Moscow (AsiaNews) – If the patriarch of Constantinople grants autocephaly to the Ukrainian Church (Kiev Patriarchate), there is a risk of a schism no less serious than that between Rome and Constantinople in 1054: the Orthodox Church would be divided in its main body, Slavic-Eastern. This was stated by Metropolitan Hilarion (Alfeev), head of the Department of Foreign Affairs of the Patriarchate of Moscow, on May 3 to the Interfax news agency.
In fact, the request made a few weeks ago to Patriarch Bartholomew (Archontonis), by the President and the Ukrainian Parliament could have a good chance of being accepted, even if to date the Ecumenical Patriarchate has issued neither a confirmation or denial.
The hope of a move in this direction is fuelled not only by the opinion of the politicians of Kiev and much of the Ukrainian public opinion: the history of the Patriarchate of Moscow itself, which was approved in 1589, teaches that Constantinople has always looked to Kiev as a possible counterweight to Moscow, to limit the excess of intrusiveness in the Orthodox world.
After the invasion of Constantinople by Muhammad II in 1453, the Russian kingdom remained the only free and autonomous Orthodox country, while all the others were controlled by the Sublime Porte. A substantial part of the Russian Orthodox, in the territories of present-day Ukraine, constituted an important minority of the Kingdom of Poland and Lithuania. Returning from Moscow, Patriarch Jeremiah II of Constantinople proposed they also form the Kiev Patriarchate. The intervention of the Polish king Sigismund III finally led to the proclamation of the Union of Orthodox Ukrainians with the Church of Rome in 1596, at the Synod of Brest-Litovsk, as a response to the “imperial” patriarchate of the Russians.
For decades, Russians and Poles, with the wavering alliance of the Cossacks, contended for the lands on the right and on the left of the Dnieper, called by various names: Galicia, Volynia, Little Russia, and also Ukrainian territories, that is “on the borders”. In 1689 Moscow also regained jurisdiction over the Orthodox of Kiev, always with the “forced” blessing of Constantinople; the western territories remained united in Rome, where even today the majority of Greek-Catholic “uniate” reside. In fact, the Greeks have always tried to impose the patriarchal hierarchy over Moscow who – they say – it is only “a daughter” of Constantinople, and a minor daughter compared to Kiev, “mother of all Russian cities”. Something the Russians, in reality, could never digest.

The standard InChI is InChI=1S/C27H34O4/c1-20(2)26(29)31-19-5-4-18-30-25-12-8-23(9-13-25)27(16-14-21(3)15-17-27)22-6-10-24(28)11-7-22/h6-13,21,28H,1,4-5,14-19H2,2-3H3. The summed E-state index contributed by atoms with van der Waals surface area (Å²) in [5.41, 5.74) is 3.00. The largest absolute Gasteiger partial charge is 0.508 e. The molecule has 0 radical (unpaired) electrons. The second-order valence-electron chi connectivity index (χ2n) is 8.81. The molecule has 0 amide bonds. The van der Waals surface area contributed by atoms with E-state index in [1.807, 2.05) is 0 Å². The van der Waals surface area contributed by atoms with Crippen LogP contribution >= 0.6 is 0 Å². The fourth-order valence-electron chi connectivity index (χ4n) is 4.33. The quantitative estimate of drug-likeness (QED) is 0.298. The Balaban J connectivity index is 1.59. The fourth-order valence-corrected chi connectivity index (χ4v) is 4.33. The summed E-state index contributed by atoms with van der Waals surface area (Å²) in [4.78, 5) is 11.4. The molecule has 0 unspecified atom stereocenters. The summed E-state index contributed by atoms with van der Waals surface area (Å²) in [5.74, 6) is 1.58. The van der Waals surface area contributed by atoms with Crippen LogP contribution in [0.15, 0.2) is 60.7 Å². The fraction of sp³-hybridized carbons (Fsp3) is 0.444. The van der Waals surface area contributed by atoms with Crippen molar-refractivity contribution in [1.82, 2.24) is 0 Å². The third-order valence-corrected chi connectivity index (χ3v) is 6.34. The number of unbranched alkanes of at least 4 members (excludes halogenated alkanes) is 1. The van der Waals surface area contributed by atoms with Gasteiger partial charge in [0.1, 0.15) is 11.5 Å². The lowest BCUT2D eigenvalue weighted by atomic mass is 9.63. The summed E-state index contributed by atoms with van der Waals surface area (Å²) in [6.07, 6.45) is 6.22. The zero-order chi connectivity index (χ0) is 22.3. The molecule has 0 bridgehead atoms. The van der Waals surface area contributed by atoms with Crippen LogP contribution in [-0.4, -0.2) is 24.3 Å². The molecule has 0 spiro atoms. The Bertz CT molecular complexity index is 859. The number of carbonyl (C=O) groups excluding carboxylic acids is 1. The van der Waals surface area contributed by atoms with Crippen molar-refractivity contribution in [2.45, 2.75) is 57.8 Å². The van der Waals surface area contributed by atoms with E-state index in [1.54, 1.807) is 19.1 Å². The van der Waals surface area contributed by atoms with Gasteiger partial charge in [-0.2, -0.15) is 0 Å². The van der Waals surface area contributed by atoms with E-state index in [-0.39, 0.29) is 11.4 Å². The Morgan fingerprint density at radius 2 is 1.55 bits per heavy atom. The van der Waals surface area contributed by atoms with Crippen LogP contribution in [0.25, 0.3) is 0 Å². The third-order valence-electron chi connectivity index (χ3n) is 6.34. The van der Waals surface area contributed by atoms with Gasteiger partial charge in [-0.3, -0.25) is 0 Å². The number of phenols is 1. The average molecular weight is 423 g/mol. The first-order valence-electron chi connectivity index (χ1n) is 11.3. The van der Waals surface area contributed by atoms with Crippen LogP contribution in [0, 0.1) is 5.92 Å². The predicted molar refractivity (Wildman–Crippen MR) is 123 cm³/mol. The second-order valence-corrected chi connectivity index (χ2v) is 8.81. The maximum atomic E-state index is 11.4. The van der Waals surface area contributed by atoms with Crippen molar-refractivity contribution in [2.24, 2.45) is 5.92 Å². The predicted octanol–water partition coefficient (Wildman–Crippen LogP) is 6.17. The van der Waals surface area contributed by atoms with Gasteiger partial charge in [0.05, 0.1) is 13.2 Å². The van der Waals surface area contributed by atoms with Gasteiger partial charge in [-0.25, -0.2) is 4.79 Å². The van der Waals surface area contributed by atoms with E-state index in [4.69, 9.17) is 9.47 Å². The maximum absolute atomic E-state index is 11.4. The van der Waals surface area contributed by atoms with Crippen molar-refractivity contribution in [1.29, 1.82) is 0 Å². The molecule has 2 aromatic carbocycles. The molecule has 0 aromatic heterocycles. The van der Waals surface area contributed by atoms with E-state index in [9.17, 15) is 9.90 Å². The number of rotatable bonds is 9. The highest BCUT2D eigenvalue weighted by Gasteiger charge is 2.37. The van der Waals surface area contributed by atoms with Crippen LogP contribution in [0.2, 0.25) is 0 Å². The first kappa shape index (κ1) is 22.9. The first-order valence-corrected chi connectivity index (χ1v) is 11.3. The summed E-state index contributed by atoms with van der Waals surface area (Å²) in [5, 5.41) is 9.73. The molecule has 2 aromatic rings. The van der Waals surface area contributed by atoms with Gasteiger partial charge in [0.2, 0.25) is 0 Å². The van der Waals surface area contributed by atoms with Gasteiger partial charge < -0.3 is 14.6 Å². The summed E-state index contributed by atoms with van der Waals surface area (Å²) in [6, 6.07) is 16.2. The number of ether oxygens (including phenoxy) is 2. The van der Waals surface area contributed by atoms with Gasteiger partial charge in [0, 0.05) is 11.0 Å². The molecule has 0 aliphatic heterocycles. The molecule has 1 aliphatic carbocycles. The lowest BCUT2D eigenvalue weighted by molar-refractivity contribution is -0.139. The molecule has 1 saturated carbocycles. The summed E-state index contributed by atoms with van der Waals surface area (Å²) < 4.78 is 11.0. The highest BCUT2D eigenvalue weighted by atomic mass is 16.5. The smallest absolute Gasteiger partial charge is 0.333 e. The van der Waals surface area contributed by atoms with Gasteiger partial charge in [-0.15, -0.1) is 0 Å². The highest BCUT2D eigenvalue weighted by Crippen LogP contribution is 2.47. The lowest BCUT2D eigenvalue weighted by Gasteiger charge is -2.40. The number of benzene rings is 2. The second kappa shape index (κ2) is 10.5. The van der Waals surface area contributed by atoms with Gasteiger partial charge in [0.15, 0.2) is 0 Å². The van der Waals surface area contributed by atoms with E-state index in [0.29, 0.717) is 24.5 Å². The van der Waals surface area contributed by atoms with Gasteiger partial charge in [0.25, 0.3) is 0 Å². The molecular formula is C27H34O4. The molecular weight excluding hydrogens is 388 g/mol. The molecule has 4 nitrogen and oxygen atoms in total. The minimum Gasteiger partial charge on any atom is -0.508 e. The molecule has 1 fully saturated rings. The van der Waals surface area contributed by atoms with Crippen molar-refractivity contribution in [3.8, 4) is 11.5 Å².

The more recent disputes have done little other than reiterate the old diatribes, in an attempt to arrive at a showdown. The almost ninety-year-old Patriarch Filaret (Denisenko), self-proclaimed primate of the Orthodox Church in Ukraine since 1992, was well aware when he lost his election as patriarch of Moscow compared to his adversary Aleksij (Ridiger), predecessor of the current patriarch Kirill ( Gundjaev). In December 2017 Filaret displaced the Russians, gathered in the great Jubilee Synod for the one hundred years of the restoration of the patriarchate, appealing to them for reconciliation.
The Russians did not take the initiative of the elderly patriarch (or ex-metropolitan, excommunicated by them) seriously, well aware of his audacity and the capacity for transformation, which already in Soviet times had the reputation of being a highly respected hierarch . In fact, the head of the Orthodox Ukrainian autonomists is also one of the major inspirers of the request for autocephaly to the patriarch of Constantinople, as he confirmed at a conference in Brussels on 3 May.
Speaking to the European Parliament, Denisenko explained the reasons why “Ukraine is Europe … More than 1000 years ago, our peoples have made their choice of civilization: they chose European Christian civilization, they joined the community of nations European. ” Speaking of the importance of building Europe “on stone, not on sand”, Filaret invoked legality against corruption, solidarity against exclusion, asking European politicians to support the aspirations of the Ukrainians to true autonomy, including ecclesiastical autonomy.
After recalling that for four years Ukraine has been defending itself “against Russian aggression”, the patriarch thanked the Europeans for supporting the sanctions against Putin, even at the cost of economic sacrifices, to prevent the Russians from “restoring the system” that existed after the Yalta conference, that is, the system of a divided world and a divided Europe “. He himself recalled the request of the Tomos of autocephaly, necessary because “Ukraine remains the only country with a predominantly Orthodox population, which does not have its own recognized local Church, although it has sought such recognition since the restoration of independence”. According to Filaret, the Church faithful to Moscow is supported by only 12% of the population, while the independent Ukrainian Church has almost 40% consensus.
The Ukrainian prelate also echoed the accusation that the Kremlin is using the Moscow Patriarchate as “one of the tools to spread the ideology of the ‘Russian measure’ – that ideology, which is the basis of the aggression of Ukraine, of Georgia and Moldova “, and asked the European Parliament to support the Orthodox leaders who oppose this ideology, starting with Bartholomew himself. The Ecumenical Patriarch, according to Filaret, “is a true leader of European Orthodoxy; Orthodoxy is not hostile to Europe, as in the interpretation of Moscow, but it constitutes the Christian foundation of Europe together with Catholicism and Protestantism “.
The Ukrainians, the Eastern “borders” of Europe, then propose a question of civil and religious identity, to avoid a schism that would infiltrate the consciences of all Christians, and of all Europeans.